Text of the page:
Patience and thought definitely. Not so much stringent planning as sourcing inspiration. Before I begin any faceup I like to scroll through tons of my fave BJD photos from other artists and collectors whose dolls or work I admire. I sort of pinpoint what it is I love, what sorts of aesthetics speak to me, what kinds of details or styles will make doing a faceup that much more for me. I find it makes all the difference between doing a faceup (even a good one) and doing a faceup that really makes me happy with my work.

As for supplies:
Rembrandt Chalk Pastels
Liquitex Acrylic Paint
Liquitex High Gloss Varnish
Liquitrex Slo-Dri Fluid Retarder
Derwent Watercolour Pencils
Liquitex Acrylic Gesso (for scars)
Mr. Super Clear Flat (MSC)
Aleene’s Clear Gel Tacky Glue
Amazing Sculpt Modeling Compound (for additive mods)
Dawn Dish Detergent (for cleaning resin)
Windsor & Newton Brush Cleaner (for faceup removal)

Do you have a favorite medium you like to work with when not creating for BJDs in your spare time?
I’d love to get back to drawing and painting, but there is no such thing as spare time in my life anymore, so when I have a moment, I’m working on BJDs or my photography.

How long have you been doing face-ups/customizing BJDs?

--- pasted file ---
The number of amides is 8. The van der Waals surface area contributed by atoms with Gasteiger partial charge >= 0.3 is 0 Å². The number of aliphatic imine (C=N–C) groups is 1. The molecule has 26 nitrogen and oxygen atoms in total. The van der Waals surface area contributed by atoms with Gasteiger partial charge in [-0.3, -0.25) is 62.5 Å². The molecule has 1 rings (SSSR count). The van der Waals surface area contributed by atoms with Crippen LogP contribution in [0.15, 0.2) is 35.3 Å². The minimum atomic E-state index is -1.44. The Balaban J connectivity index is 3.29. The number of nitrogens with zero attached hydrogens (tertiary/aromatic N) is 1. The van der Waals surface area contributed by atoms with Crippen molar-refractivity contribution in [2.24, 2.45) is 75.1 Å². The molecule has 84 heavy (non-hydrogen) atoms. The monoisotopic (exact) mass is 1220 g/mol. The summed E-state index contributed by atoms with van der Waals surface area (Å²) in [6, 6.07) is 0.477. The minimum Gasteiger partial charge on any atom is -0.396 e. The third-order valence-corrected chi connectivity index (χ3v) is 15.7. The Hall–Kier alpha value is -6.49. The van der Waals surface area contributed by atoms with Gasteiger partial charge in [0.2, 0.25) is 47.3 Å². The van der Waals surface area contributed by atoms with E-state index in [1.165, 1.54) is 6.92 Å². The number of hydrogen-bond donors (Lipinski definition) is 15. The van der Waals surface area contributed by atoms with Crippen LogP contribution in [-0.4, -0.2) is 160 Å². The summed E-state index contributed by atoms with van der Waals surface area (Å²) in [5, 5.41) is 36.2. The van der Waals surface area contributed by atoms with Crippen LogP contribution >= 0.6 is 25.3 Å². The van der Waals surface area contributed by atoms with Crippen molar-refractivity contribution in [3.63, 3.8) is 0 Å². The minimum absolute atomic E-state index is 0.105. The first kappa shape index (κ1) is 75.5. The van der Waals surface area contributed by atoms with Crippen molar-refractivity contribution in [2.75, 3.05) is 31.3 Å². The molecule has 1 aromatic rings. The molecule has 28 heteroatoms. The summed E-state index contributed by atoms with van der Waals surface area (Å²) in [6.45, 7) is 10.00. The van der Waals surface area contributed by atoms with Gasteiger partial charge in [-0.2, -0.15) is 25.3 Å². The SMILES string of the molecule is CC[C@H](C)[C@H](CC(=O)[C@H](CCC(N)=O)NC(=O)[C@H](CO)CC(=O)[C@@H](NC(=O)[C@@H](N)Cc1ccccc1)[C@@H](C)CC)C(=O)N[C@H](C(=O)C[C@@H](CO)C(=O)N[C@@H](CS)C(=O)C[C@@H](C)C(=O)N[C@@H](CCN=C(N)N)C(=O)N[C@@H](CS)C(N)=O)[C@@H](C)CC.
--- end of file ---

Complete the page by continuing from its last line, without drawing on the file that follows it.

Since 2007.

What is your biggest inspiration for your face-ups and customizations?
It helps when I’m in the groove, so to speak. When my fingers are sort of itching to work. I know when I’m not into it, I’m just not going to produce as well, or I’m going to make stupid mistakes. Inspiration wise, like I said, I love to scroll through my trove of favorite BJD pictures and just sort of absorb techniques and styles that speak to me depending on the doll I’m about to work on, then I apply it and see where it takes me.

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 Do you have any tips you’d like to share for people that want to learn how to do what you do or just want to improve?  Something that’s helped you a lot or something that you think is important to know when doing a successful customization/face-up?
When I first started, it was about just doing the faceup—getting the color on there, getting the eyebrows even, all symmetry and straight lines and how all the tutorials said to do it. Which is definitely an invaluable way to learn, but there comes a point where you want to break away from that (at least for me). So now it’s more about really knowing what I want to do as an artist, what sort of comfort zones I’d like to push, what techniques I want to try, what it is I need to improve on. I’m constantly looking to get better and to really be able to have a style that’s ‘me’ but at the same time, is always developing. I think that’s important—to just never be completely satisfied, to always want to improve, and not just with skill but in vision. I really admire vision; it’s a big part of what makes this whole hobby exciting for me.

Thanks Lachlana for the interview! I appreciate it!